No, no, no. Don't remove it. Find a good dirt track and enjoy the fact that you've got your own personal bit of blacktop to ride on
Twisted Evil


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Kando

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Lucky you didn't have an 'off' .It's never happened that bad to me, but I remember somewhere reading that once it had set, the amount of solvent required to 'dissolve' itincreased a lot, and larger pieces of it could be removed by getting the tyre really cold so that the tar becomes brittle and crumbles when tapped with a small hammer.

I must say that I've never tried this and I for one wound not risk stuffing a tar covered tyre in The Management's frozen food, I would get an awful lot more than 'a cold shoulder' !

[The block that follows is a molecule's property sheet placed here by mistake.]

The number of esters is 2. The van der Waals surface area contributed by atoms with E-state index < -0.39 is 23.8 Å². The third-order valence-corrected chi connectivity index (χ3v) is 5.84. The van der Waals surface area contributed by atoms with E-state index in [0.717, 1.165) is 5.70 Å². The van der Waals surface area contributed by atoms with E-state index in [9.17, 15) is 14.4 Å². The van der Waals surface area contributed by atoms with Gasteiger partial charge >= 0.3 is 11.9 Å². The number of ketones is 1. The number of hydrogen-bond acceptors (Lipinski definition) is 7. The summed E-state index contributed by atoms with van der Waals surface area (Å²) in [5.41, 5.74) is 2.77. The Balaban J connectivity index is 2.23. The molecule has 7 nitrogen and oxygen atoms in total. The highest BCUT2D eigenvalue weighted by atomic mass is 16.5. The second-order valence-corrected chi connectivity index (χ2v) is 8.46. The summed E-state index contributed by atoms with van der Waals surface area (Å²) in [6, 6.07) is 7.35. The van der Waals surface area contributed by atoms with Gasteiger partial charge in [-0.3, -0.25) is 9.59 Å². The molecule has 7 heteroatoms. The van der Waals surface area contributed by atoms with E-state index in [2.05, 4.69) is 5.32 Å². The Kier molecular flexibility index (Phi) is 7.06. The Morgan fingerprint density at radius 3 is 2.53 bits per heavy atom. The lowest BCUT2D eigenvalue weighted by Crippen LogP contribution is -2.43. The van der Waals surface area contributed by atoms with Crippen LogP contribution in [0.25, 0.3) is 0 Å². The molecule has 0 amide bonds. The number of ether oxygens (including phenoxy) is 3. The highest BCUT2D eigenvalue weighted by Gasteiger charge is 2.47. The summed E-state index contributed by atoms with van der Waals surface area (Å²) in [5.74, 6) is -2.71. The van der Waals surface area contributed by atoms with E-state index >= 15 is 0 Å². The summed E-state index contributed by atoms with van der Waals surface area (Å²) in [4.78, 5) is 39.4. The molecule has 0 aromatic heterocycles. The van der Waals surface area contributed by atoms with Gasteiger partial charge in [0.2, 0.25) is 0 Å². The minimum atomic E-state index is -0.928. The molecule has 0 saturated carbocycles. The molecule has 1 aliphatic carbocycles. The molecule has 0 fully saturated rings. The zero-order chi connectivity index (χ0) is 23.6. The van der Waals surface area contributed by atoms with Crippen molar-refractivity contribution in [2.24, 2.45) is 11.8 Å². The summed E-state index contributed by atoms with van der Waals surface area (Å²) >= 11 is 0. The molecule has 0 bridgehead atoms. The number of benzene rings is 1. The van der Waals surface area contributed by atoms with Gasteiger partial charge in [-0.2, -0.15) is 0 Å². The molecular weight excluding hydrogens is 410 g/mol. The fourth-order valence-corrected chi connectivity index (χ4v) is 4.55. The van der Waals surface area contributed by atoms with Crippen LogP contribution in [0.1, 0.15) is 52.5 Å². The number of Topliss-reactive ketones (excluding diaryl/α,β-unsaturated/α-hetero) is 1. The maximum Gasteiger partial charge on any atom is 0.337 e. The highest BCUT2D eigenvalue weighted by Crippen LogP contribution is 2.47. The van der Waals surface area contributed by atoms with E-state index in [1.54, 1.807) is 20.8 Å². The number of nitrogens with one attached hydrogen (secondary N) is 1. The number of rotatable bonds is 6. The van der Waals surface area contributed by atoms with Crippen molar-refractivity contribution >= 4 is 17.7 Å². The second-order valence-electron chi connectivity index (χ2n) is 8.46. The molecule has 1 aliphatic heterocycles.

Auto Glym sell a tar removing product that I have used but only on small blobs from the lower fairings, the amount need for a tyre might cost more than a new tyre perhaps?

    

Laitch

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Dai wrote:No, no, no. Don't remove it. Find a good dirt track and enjoy the fact that you've got your own personal bit of blacktop to ride on
Twisted Evil
cheers

    

blaKey

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What would I do?

I probably wouldn't use any solvent type stuff on the tyre unless I tried it out on an old tyre first. Use it and check for oily, greasy, slippery residue?

You may have to spring for a new tyre?!?


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92KK 84WW Olaf

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blaKey wrote:What would I do?

I probably wouldn't use any solvent type stuff on the tyre unless I tried it out on an old tyre first. Use it and check for oily, greasy, slippery residue?